A client was issued a Court Attendance Notice for Driving in a Manner Dangerous to the Public. The client told his solicitor that he intended to plead not guilty. At the time of engaging the solicitor, the client had a conference that only very briefly discussed the circumstances of the incident. After around eight months of adjournments, the matter was set down for hearing. From the initial meeting to the date of the hearing, the solicitor had not arranged a conference with the client. Importantly, detailed circumstances of the events were not obtained from the client and the client was not taken through the contents of the statement by the off-duty police officer who allegedly witnessed the client’s driving.
The solicitor arranged to have a conference with the client on the morning of the hearing. However, instead of conferring with the client, the solicitor attended another court to appear for a sick colleague, without informing his client. The client’s matter was called by the Court a number of times, but the solicitor was not present. The solicitor eventually arrived at the Court around midday.
In the hearing, the solicitor only asked 5-6 questions of the prosecution witnesses. After the evidence was heard, the Magistrate found the client guilty and sentenced him to six months imprisonment. The client engaged another solicitor and lodged an all grounds appeal to the District Court. The appeal was successful and the conviction was quashed.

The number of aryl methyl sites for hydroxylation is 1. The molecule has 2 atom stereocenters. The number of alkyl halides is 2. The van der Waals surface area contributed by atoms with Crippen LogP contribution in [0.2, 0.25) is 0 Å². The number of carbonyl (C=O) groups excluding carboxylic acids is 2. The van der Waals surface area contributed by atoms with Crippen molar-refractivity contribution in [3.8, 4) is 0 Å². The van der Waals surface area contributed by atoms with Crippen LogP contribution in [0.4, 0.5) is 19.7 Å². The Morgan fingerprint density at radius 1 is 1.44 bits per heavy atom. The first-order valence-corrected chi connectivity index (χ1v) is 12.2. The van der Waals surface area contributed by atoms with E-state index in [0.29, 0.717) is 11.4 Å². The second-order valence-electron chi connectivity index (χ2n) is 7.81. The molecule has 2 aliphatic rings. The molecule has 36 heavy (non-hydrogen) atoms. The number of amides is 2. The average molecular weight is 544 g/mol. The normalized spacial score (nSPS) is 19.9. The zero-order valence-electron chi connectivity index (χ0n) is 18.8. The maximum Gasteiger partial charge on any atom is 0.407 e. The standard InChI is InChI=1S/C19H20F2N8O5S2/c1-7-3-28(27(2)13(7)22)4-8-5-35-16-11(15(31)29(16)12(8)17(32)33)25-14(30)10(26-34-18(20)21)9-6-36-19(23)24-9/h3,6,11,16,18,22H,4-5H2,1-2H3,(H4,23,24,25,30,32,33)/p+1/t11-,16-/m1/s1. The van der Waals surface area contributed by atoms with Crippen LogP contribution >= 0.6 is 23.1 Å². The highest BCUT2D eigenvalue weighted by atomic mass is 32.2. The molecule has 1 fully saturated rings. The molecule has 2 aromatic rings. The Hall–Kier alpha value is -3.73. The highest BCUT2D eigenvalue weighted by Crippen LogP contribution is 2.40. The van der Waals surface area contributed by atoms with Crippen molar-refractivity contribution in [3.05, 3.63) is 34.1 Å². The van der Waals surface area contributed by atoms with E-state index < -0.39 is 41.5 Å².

In the judgment, the Judge made adverse comment about the solicitor’s preparation in the Local Court. The Legal Services Commissioner decided that the solicitor’s conduct in not sufficiently preparing for the client’s matter amounted to gross negligence and reprimanded the solicitor, despite the solicitor having no prior adverse disciplinary findings.
The Commissioner was concerned that, despite the evidence, the solicitor maintained throughout the investigation that he was adequately prepared. The Commissioner was also concerned that the solicitor knowingly accepted a concurrent engagement to appear for a colleague, after the solicitor made a personal assessment of the case load of the Court and decided that it would be otherwise occupied until the solicitor could attend.
The Commissioner’s view was that this practice negatively impacts on the efficient administration of justice as it is not the Court’s role to list and hear matters at the convenience of individual solicitors who choose to accept concurrent engagements. The Commissioner noted the difference if the solicitor was unintentionally delayed through misadventure or other reasonable personal circumstances.
The Office of the Legal Services Commissioner, Annual Report 2009-2010